A Wee Jaggy Bits o’ History Special on how the British Army trained on how to crack Hitler’s Atlantic Wall on D-Day.
Hitler was determined to fortify the coastline of the occupied countries and he charged the Organisation Todt with building a series of coastal defences along continental Europe to deter invasion and the odd Commando raid.
The Allies had a problem in that they knew they would have to face the German coastal defences but they didn’t know what the best way of tackling them.
So they built replicas of the defences on a moor near Stirling and basically blasted them to bits with various types of ordinance to see what worked best.
The moorland had been used in WW1 for trench warfare training and range practice, it was fairly remote. Stirling Castle and a whole host of army bods were nearby so Sherifmuir was the logical choice for the tests.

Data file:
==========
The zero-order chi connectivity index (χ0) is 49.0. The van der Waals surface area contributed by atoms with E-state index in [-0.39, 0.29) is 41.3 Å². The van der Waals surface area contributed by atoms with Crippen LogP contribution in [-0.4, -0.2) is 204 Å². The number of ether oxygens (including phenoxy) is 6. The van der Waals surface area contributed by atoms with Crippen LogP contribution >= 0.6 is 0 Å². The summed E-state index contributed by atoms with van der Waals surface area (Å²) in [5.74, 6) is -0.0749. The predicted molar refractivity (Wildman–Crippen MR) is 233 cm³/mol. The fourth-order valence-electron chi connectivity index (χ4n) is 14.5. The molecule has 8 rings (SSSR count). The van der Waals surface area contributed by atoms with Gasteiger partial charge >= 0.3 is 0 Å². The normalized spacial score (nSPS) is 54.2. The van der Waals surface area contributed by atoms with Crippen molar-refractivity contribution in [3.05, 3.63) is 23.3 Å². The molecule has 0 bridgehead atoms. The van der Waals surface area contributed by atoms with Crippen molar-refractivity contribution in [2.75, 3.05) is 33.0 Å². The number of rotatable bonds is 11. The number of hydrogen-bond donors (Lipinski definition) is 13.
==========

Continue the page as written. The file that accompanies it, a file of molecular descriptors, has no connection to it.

The site is broken into four areas, the largest is a 86m length of Atlantic Wall of varying thickness, 3m in height with an anti-tank ditch in front. The remaining three sites are various styles of bunkers.
The Atlantic Wall
The wall may have been topped with barbed wire, although no trace of this remains and the stanchions for the wire may have been vertical when built and some scallywags have bent them all over.
You can see the anti-tank ditch to the right of this picture
Now the blasting bits. The largest breech is this 4m section in the thickest part of the wall
The wall has been perforated in various places
This bunker was built using lessons learned from the German North African campaign. The bunker has two firing platforms on top and a shelter in between.
No real damage can be seen to this bunker, the front or seaward side has an earth embankment in front of it and there’s certainly no damage to the landward side.